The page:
Denmark’s finance ministry expects inflation to ease in 2023

Next year could see the end of extraordinarily high prices which have become prevalent on Denmark’s consumer market in 2022, according to an updated forecast from the country’s Ministry of Finance.

Denmark's finance ministry expects inflation to ease in 2023
Denmark's finance ministry has published a new projection for the economy in 2023. Photo: Philip Davali/Ritzau Scanpix

A new economic forecast published by Denmark’s Ministry of Finance on Thursday predicts lower inflation next year, but notes that a potential switching off by Russia of gas supplies to Europe could complicate the outlook.

Inflation is expected to end at 3.3 percent in 2023, significantly lower than the current level of 8.7 percent.

The prognosis is based on an expectation that oil and gas prices next year will not go above the highest level so far recorded in 2022.

But a significant degree of uncertainty must be attached to this prediction, according to a summary published by the ministry.

“These are very uncertain assessments and the margin of error is broad,” the summary states.

Finance ministry economists have also produced a hypothetical ‘risk scenario’ in which Russia turns off gas supplies to Europe.

In that scenario, inflation is predicted to reach 4.3 percent. Additionally, employment would fall by 28,400 compared to the original estimate of 7,900. The economy would meanwhile shrink by 0.4 percent instead of a predicted growth of 0.8 percent.

An uncertainty factor is calculated into the hypothetical risk scenario, assuming that consumers and businesses would be more hesitant to spend and invest because of the unstable economic situation.

READ ALSO: What is in Denmark’s draft 2023 budget?

Member comments

Log in here to leave a comment.
Become a Member to leave a comment.


Danish Energy Agency advises homes with gas heating to conserve

The Danish Energy Agency (Energistyrelsen) has issued guidelines to households heated by individual gas heaters in a bid to help them avoid very high bills.

Danish Energy Agency advises homes with gas heating to conserve

Around 240,000 households in Denmark will receive advice from the agency by physical or digital post, the agency said in a statement on Friday.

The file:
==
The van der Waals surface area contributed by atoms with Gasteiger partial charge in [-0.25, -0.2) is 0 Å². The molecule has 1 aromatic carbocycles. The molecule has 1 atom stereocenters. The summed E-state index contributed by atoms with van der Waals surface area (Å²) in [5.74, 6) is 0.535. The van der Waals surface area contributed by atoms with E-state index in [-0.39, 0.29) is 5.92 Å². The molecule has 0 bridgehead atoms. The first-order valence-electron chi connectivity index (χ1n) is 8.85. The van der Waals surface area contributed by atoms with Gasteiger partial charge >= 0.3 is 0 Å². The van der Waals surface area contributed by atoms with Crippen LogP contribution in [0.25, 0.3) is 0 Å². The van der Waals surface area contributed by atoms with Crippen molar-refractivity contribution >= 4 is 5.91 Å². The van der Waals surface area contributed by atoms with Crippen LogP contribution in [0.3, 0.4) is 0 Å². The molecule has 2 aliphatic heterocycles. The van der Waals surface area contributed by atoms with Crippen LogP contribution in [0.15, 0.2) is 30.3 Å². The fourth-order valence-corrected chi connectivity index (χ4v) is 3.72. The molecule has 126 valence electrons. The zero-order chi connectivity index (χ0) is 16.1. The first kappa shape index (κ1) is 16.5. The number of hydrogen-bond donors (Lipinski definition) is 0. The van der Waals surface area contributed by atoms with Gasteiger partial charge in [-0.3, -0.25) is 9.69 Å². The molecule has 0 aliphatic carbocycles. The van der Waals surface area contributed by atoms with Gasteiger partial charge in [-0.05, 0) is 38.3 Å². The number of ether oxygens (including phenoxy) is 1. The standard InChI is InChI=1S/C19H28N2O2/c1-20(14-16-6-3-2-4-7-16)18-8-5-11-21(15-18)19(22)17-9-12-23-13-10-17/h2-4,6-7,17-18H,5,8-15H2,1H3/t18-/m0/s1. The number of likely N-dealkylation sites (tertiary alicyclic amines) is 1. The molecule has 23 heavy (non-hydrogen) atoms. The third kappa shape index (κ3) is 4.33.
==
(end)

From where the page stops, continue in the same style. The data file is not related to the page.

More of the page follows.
Gas prices in Denmark are currently rising as temperatures drop and energy production from wind turbines falls due to weather conditions.


“The Danish Energy Agency views it as an important task to help people like those with individual gas heaters [Danish: gasfyr] through good advice about how they best can reduce their heating consumption and take the worst off their gas bill,” head of office Vincent Rudnicki said in the statement.

The information letters are part of a national energy saving campaign which seeks to cut energy consumption during a period when prices can go through large variations.

When gas prices reached their 2022 peak in August, one megawatt hour of gas cost over 300 euros according to the Dutch exchange TTF.

At the beginning of December, the price has increased to 131 euros per megawatt hour after going through a period with lower prices during the autumn.

Although the price remains low compared to August, it is higher than it was two years ago, according to comments previously given to news wire Ritzau by Sydbank’s senior economist Søren Kristensen.

Kristensen said that the cost of heating a housing in Denmark is now 10,000 kroner per year higher on average than it was in the years prior to the energy crisis.

He also said that the winter is likely to push prices up from their current level.

“That will unfortunately mean that it will in no way be a cheap winter in relation to heating up the house or using electricity,” he said.

The Danish Energy Agency information letter will be sent to persons who own single-family houses which are heated by natural gas heaters, according to information stored on the national register BBR (Bygnings- og Boligregistret).

“At this time we have particular focus on those who live in villas or semi-detached houses because they have seen the largest of all the gas bill increases,” Rudnicki said.

In some cases, persons who no longer have gas heating will receive the letter if the BBR registry has not been updated, he noted.

Advice included in the information packs includes reducing temperature, using less hot water and having gas boilers services.

The saving tips may also be relevant for people who live in other types of housing, such as apartments, rental houses or terraced houses, according to the Energy Agency.